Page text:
50MHz Power Amplifier
This page investigates a simple PA for 50MHz.
This power amplifier will boost upp a low level signal about10-20mW
to over 100mW. The power consumption will yet be quit low.
At the bottom of this page I will present a complete transmitter based
on a crystal controlled VCO.
All contribution to this page are most welcome

This PA is based on a common cheap power transistorBFG97. I use this transistor in my previous transmitter projects. This PA work in class C and will deliver about 100mW. The current consumption is about 100-150mA at 9V. Why I have choosen 9V as power supply is because I will in most cases use my transmitter with a common 9V battery. If you use higher voltage you will increase the output power. I don't want to consume all to much energy from the battery, so I have settled with 100mW output power. The construction is very easy. The input power to my PA comes from a 50MHz transmitter I have built in previous projects. The transmitter I used delivered about 10-20mW into 50 ohm.
At the bottom of this page I will present a complete shematic for a transmitter that will deliver about 100mW. I guess you will recognize the transmitter hart from my previous projects, I just love this crystal controlled VCO.
Good luck!

The schematic

Now, let's take a look at this schematic. This PA works in class C. Class C amplifiers operates for less than the half input cycle . It's efficiency is about 75% because the active device is biased beyond cutoff. It is commonly used in RF circuits where a resonant circuit must be placed at the output in order to keep the sine wave going during the non-conducting portion on fthe input cycle.
The input power to this device should be around 10-20mW or (+10 to +13dBm). There will be a DC current going through the emitter. Resistor R1 set the power gain and the DC current. A to low resistor value will make the current to high and you will burn your transistor. I found that 5-10 ohm is a suitable value.

The output consist of a 3-pole filter designed to 50 ohm match. C1, C2 and L2 has given the exact values. I would recomend you to replace C1 and C2 with a variable capacitor (or add a capacitor parallel to a regular capacitor) then you can fine tune the output for best performance. A 150pF capacitor parallel with a 80 pF variable capacitor will do good. The antenna should be 50ohm type, wich means a 1/4 wave lenght whip antenna will be perfect.

I have choosen the voltage to 9V because I use a battery and this little PA will give you more than 100mW output power. The current consumption is about 150-200mA. The transistor didn't get hot at all. You could increase the power and you must then increase R1 as well (keep the current around 150mA) and you will get even more power from this PA.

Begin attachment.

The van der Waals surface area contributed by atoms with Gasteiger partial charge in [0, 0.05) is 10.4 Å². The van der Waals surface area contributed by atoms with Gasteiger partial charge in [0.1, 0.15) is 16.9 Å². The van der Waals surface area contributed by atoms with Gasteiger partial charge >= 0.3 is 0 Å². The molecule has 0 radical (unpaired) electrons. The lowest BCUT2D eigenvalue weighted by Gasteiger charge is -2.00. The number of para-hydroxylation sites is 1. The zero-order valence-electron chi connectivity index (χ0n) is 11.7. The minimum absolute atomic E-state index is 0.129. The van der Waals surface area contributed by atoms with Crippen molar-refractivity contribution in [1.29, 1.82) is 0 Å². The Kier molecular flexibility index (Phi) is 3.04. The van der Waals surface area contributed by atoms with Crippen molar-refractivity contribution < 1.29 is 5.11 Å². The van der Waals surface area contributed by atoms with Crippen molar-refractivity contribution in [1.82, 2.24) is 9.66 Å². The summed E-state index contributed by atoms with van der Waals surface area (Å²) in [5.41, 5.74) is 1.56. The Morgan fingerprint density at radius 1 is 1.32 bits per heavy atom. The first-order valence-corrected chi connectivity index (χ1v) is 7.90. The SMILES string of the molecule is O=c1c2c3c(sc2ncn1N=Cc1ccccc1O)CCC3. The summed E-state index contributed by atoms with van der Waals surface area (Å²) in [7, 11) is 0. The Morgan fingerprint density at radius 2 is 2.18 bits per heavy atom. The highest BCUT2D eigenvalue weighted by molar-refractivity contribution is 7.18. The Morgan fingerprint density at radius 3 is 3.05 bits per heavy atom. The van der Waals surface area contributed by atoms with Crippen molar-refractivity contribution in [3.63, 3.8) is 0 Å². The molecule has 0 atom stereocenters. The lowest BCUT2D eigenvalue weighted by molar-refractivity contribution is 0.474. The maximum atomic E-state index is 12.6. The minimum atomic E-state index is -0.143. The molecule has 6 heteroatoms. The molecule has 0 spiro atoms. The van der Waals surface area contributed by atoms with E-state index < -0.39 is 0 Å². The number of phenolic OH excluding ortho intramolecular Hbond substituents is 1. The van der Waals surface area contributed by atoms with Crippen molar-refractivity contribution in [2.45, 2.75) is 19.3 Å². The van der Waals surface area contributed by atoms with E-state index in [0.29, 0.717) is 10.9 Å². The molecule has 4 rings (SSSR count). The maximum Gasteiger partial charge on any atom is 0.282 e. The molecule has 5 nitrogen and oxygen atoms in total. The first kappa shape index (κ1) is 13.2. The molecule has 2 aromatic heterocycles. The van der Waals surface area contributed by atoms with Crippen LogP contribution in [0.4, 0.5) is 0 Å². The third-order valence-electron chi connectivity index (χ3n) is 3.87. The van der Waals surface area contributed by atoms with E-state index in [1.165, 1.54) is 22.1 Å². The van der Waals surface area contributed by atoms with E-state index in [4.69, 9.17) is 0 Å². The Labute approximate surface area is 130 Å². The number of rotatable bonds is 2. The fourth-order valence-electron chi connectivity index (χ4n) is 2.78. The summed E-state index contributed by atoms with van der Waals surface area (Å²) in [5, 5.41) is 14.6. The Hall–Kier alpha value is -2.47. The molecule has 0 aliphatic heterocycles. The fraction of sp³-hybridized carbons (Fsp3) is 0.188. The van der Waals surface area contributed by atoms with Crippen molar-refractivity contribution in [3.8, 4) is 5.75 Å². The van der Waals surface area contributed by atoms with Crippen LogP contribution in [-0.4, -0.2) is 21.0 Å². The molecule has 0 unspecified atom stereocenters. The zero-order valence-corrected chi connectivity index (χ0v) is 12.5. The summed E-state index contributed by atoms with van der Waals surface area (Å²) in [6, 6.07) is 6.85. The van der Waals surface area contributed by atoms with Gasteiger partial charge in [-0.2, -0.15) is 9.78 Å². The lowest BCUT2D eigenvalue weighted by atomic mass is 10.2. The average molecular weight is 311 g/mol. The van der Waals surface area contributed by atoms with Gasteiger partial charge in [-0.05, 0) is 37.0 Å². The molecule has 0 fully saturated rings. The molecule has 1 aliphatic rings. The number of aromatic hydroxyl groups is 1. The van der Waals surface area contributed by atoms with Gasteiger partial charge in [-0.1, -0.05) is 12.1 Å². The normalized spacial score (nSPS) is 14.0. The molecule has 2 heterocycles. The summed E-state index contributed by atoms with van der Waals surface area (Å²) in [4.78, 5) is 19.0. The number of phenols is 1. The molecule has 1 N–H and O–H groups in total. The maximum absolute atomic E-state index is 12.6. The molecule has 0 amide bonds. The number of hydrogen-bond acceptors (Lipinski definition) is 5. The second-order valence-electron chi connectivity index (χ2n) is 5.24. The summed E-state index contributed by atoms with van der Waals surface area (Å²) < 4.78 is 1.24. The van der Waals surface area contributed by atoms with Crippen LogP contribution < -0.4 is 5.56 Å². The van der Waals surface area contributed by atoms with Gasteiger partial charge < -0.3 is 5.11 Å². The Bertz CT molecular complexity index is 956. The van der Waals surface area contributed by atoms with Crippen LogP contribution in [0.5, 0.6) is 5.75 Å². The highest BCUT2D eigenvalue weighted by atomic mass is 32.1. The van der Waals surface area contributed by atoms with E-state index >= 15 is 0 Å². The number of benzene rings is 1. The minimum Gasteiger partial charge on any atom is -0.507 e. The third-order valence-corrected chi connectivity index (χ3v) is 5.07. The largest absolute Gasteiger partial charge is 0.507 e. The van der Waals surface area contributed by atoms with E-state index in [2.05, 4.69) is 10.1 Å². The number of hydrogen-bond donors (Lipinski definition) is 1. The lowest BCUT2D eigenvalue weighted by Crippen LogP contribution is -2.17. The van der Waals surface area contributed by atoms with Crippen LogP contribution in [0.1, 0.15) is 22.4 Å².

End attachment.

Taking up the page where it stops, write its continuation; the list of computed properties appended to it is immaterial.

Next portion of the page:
The 100mW transmitter

I have explained this transmitter before, but I will make a brief summary. Coil L1 is to tune the transmitter to desired frequency. It is for finetuning the transmitter. Crystals do have a little error in frequency. You can change the frequency by some 10:th of kiloherts. C1 and L2 is a resonans circuit and should be in resonans at 50MHz. L3 and the 10pF and the 6.8 pF capacitors is also tuned to 50MHz. This filter cleans up the signal before it goes to the FET BF245B.
The FET is working as a follower, it doesn't amplify, it just boost up the current. I have made a slightly changes by replacing the source resistor with a coil. I noticed that I could get more power out of this FET with a coil than a 1k resistor. You can play a bit yourself to find the best output power. Next stage is a booster. The reisistor R2 set the current and the gain of this booster. A to low value will increase the current and you might end up blowing the transistor. I usually use 20-100ohm. A dissadvantage is that the current consumption will increase and if you are using battery it will be empty faster. The current consumption in the emitter is not proportion the output power.

Connect a 50ohm resisitor in serie with a 10nF capacitor and connect the capacitor to the colector and the resistor to ground. Don't connect the last stage yet. Now you can measure the output power over the 50 ohm resistor. I use an oscilloscope and then I play with the value of R2 and I also tune C1 and L3 for best output power. In my measurement I come up to about 17mW into 50 ohm with 9V DC in this exactly construction.

Now it is time to connect the last stage. You can also play with R3 to set the desired output power. Be carfull because it is very easy to blow the transistor. You can go down to 2 ohm , but the current will be high and the transistor is not made for so high current and it will probably get hot. If you use 5 ohm the transistor will not be hot and the total current consumption will be about 250mA and you well get over 100mW of output power. The last thing you will have to tune is the antenna filter.

Tune the antenna filter for best SWR. I don't have such unit but all transmitters are most often built to work with a reciver. I have a receiver with a RSSI indicator(strength meter). What I do is to put the receiver a bit away from the transmitter and I connect the RSSI-voltage to a large display so I can be several meters away from the receiver and still be able to see the RRSI-voltage level. Then i sit there and tune the transmitter till I get the best strengt. Now I really know that my transmitter is tuned for best performance, specillay with that receiver.
This is the receiver I use to this transmitter.

Good luck!

Back to main Page  |  Contact Me  |  Cheap components

Copyright © Last modified on 29th Jan 2002.